Russia fires: Death toll rises to 48
Fires that have wiped out Russian forests, villages and a military base sent the thickest blanket of smog yet over Moscow yesterday, as emergency officials said the death toll had reached 48.
Passengers on Moscow's subway said a haze was hovering above platforms, stinging the eyes and throat, as City Hall warned of health risks from the smoke carrying harmful gases including carbon monoxide.
Firefighters have extinguished 293 fires, but another 403 were spotted in the last 24 hours while more than 500 continue to rage over large swathes of countryside, the Emergencies Ministry said in a statement.
Russia is suffering its worst heatwave on record, helping to ignite forest and bog fires across stretches of central and western regions. Dry winds have sent clouds of smog from peat bog fires over Moscow, but today's was the thickest yet, with the haze obscuring the capital's landmarks and penetrating the subway system. Tens of thousands of troops and volunteers are helping 10,000 firefighters battle blazes in more than a dozen western provinces of the country.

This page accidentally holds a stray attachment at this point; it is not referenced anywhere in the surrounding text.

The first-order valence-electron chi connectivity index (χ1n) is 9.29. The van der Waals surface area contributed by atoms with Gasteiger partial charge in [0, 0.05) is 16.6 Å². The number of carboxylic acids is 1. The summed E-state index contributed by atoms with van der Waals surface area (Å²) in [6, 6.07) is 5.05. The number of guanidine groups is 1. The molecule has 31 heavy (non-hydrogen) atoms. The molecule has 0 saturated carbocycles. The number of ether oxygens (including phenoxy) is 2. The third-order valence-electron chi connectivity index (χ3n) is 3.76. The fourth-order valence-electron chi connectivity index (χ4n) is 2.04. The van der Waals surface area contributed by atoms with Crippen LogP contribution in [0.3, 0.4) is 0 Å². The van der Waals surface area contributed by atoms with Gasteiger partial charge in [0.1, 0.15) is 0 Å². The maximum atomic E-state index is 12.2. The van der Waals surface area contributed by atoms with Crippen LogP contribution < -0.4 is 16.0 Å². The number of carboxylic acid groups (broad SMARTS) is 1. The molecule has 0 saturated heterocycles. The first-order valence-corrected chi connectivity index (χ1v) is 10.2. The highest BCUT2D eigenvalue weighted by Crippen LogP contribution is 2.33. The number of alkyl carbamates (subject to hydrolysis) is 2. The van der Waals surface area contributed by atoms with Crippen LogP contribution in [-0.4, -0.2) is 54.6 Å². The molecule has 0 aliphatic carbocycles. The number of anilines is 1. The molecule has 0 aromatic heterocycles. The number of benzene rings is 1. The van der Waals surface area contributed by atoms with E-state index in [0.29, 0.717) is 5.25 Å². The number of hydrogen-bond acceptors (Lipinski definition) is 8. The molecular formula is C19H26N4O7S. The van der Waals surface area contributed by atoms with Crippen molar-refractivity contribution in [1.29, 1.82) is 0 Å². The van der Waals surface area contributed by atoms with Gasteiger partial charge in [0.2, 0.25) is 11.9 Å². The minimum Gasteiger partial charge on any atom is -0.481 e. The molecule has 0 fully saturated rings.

Moscow weather officials released a statement cautioning the city's 10 million residents to guard themselves against the smoke, saying pollution indicators reached a “critical barrier” overnight and “even healthy people must take preventative measures”.
Emergencies Minister Sergei Shoigu said some wildfires are out of control, contradicting days of reassurances from other officials that the situation was under control.